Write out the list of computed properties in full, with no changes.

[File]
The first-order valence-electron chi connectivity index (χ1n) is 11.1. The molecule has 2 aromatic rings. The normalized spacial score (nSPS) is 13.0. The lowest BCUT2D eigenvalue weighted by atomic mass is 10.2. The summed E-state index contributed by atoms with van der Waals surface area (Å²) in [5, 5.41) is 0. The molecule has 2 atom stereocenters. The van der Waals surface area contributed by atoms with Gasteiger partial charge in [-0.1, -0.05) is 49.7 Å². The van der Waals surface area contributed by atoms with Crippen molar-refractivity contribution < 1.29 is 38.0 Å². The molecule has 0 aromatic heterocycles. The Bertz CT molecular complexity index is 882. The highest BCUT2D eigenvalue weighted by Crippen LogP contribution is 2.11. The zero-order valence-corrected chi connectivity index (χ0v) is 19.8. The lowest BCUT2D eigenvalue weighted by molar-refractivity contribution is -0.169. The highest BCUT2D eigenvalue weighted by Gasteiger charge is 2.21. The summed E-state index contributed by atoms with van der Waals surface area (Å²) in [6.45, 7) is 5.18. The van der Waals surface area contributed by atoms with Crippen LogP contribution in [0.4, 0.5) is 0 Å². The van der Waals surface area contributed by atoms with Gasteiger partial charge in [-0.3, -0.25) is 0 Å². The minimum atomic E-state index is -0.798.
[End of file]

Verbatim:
The first-order valence-electron chi connectivity index (χ1n) is 11.1. The molecule has 2 aromatic rings. The normalized spacial score (nSPS) is 13.0. The lowest BCUT2D eigenvalue weighted by atomic mass is 10.2. The summed E-state index contributed by atoms with van der Waals surface area (Å²) in [5, 5.41) is 0. The molecule has 2 atom stereocenters. The van der Waals surface area contributed by atoms with Gasteiger partial charge in [-0.1, -0.05) is 49.7 Å². The van der Waals surface area contributed by atoms with Crippen molar-refractivity contribution < 1.29 is 38.0 Å². The molecule has 0 aromatic heterocycles. The Bertz CT molecular complexity index is 882. The highest BCUT2D eigenvalue weighted by Crippen LogP contribution is 2.11. The zero-order valence-corrected chi connectivity index (χ0v) is 19.8. The lowest BCUT2D eigenvalue weighted by molar-refractivity contribution is -0.169. The highest BCUT2D eigenvalue weighted by Gasteiger charge is 2.21. The summed E-state index contributed by atoms with van der Waals surface area (Å²) in [6.45, 7) is 5.18. The van der Waals surface area contributed by atoms with Crippen LogP contribution in [0.4, 0.5) is 0 Å². The van der Waals surface area contributed by atoms with Gasteiger partial charge in [-0.3, -0.25) is 0 Å². The minimum atomic E-state index is -0.798.